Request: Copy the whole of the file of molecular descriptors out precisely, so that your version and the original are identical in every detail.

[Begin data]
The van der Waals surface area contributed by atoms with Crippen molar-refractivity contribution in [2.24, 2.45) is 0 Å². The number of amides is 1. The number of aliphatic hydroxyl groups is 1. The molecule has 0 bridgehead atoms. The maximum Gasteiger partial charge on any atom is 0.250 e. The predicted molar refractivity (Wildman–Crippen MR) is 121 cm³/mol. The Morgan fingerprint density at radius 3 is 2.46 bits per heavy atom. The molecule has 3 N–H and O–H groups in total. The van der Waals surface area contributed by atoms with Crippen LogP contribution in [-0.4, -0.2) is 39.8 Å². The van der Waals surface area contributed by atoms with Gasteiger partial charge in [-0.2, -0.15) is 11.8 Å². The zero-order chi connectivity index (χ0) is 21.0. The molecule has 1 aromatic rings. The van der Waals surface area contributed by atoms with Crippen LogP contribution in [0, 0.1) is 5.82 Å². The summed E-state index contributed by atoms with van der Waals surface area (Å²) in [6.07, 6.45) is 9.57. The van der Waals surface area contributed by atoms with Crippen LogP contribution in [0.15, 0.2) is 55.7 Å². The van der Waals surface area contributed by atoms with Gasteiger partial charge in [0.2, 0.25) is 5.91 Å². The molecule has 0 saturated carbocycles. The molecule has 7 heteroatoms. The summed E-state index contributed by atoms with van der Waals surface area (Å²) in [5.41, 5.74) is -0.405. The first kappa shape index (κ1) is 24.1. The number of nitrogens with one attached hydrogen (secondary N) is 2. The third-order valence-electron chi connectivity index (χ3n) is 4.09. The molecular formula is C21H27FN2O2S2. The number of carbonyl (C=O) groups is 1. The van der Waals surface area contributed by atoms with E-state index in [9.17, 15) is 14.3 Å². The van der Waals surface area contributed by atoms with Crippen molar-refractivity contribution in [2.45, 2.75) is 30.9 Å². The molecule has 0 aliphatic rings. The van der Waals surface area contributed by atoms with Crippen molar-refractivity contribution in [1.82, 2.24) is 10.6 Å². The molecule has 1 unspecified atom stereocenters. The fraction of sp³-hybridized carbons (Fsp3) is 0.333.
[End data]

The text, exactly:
The van der Waals surface area contributed by atoms with Crippen molar-refractivity contribution in [2.24, 2.45) is 0 Å². The number of amides is 1. The number of aliphatic hydroxyl groups is 1. The molecule has 0 bridgehead atoms. The maximum Gasteiger partial charge on any atom is 0.250 e. The predicted molar refractivity (Wildman–Crippen MR) is 121 cm³/mol. The Morgan fingerprint density at radius 3 is 2.46 bits per heavy atom. The molecule has 3 N–H and O–H groups in total. The van der Waals surface area contributed by atoms with Crippen LogP contribution in [-0.4, -0.2) is 39.8 Å². The van der Waals surface area contributed by atoms with Gasteiger partial charge in [-0.2, -0.15) is 11.8 Å². The zero-order chi connectivity index (χ0) is 21.0. The molecule has 1 aromatic rings. The van der Waals surface area contributed by atoms with Crippen LogP contribution in [0, 0.1) is 5.82 Å². The summed E-state index contributed by atoms with van der Waals surface area (Å²) in [6.07, 6.45) is 9.57. The van der Waals surface area contributed by atoms with Crippen LogP contribution in [0.15, 0.2) is 55.7 Å². The van der Waals surface area contributed by atoms with Gasteiger partial charge in [0.2, 0.25) is 5.91 Å². The molecule has 0 saturated carbocycles. The molecule has 7 heteroatoms. The summed E-state index contributed by atoms with van der Waals surface area (Å²) in [5.41, 5.74) is -0.405. The first kappa shape index (κ1) is 24.1. The number of nitrogens with one attached hydrogen (secondary N) is 2. The third-order valence-electron chi connectivity index (χ3n) is 4.09. The molecular formula is C21H27FN2O2S2. The number of carbonyl (C=O) groups is 1. The van der Waals surface area contributed by atoms with E-state index in [9.17, 15) is 14.3 Å². The van der Waals surface area contributed by atoms with Crippen molar-refractivity contribution in [2.45, 2.75) is 30.9 Å². The molecule has 0 aliphatic rings. The van der Waals surface area contributed by atoms with Crippen molar-refractivity contribution in [1.82, 2.24) is 10.6 Å². The molecule has 1 unspecified atom stereocenters. The fraction of sp³-hybridized carbons (Fsp3) is 0.333.